Whether a federal court can prohibit a state judge from overseeing a state civil case based on state law is a complex legal issue. States themselves are immune to lawsuits under the 11th Amendment, but in 1908 the Supreme Court ruled that a plaintiff could obtain an injunction against a state enforcement officer for violating the U.S. Constitution. The question to the Supreme Court was: Are State Judges Enforcing Texas Law?
Incidentally, this legal ambiguity was exactly the point. After countless state abortion restrictions were passed for decades only to be passed by federal courts and never come into effect, the legal wing of the anti-abortion movement came up with this idea to get around the problem. The way they thought, if nobody ordered them, they could overcome this first hurdle – further than any so-called heartbeat calculation had ever made it. It was a hypothesis a law student might expect on his final exam in constitutional law – and Texan lawmakers were happy to go along because Republican politicians had been able for years to signal their anti-abortion bona fide claim by making signing these types of laws without any great concern that the law would actually go into effect. They are now the dogs that got the car, which I think explains why so few Republicans in the media are cheering the result.
In the end, in an unsigned opinion, held a majority of the judges that “federal courts have the power to order persons charged with enforcing laws, and not the laws themselves” and did not impose the state judge. However, they also said the ruling was emphatically “not based on any conclusion about the constitutionality of Texas law and in no way restricts any other procedural challenge to Texas law, including in Texas courts.”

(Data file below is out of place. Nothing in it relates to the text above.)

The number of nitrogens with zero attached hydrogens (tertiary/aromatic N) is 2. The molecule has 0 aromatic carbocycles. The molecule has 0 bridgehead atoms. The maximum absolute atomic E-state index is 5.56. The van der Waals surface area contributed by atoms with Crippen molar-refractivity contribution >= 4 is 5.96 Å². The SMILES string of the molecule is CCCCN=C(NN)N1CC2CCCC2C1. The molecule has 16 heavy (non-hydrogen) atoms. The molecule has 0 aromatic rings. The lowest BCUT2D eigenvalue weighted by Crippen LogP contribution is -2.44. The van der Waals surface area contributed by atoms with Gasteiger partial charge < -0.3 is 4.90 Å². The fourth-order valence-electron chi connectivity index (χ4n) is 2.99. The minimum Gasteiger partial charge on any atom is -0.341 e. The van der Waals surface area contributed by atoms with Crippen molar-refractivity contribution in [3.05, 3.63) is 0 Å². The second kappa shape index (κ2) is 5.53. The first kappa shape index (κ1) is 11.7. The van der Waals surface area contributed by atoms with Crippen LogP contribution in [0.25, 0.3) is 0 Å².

The dissenters – John Roberts, Stephen Breyer, Sonia Sotomayor and Elena Kagan – everyone wrote their own opinion. Roberts wanted to prevent the law from coming into force until SCOTUS had more time to decide “whether a state can evade responsibility for its laws in this way”. Breyer would have been content to ban the state judge because such a bottle of proceedings “essentially contained very old and very important legal wine: invasion threatening immediate and serious injury.” Sotomayor was less focused on the means, on the grounds that SCOTUS should issue the injunction because the law was “blatantly unconstitutional”, while Kagan described it as “apparently unconstitutional”. For them, the obvious unconstitutionality of the law was more important than the question of who was allowed to command whom.
So where is the right to abortion in Texas?
Effective immediately, a doctor in Texas may be sued for performing an abortion on a fetus with a detectable heartbeat if the mother’s safety is not compromised. The practical cooling effect of this is obvious. But if someone tries to bring such a lawsuit, the abortion provider can challenge the constitutionality of the law itself. And then this law will finally be challenged in its cause – and repealed under current law.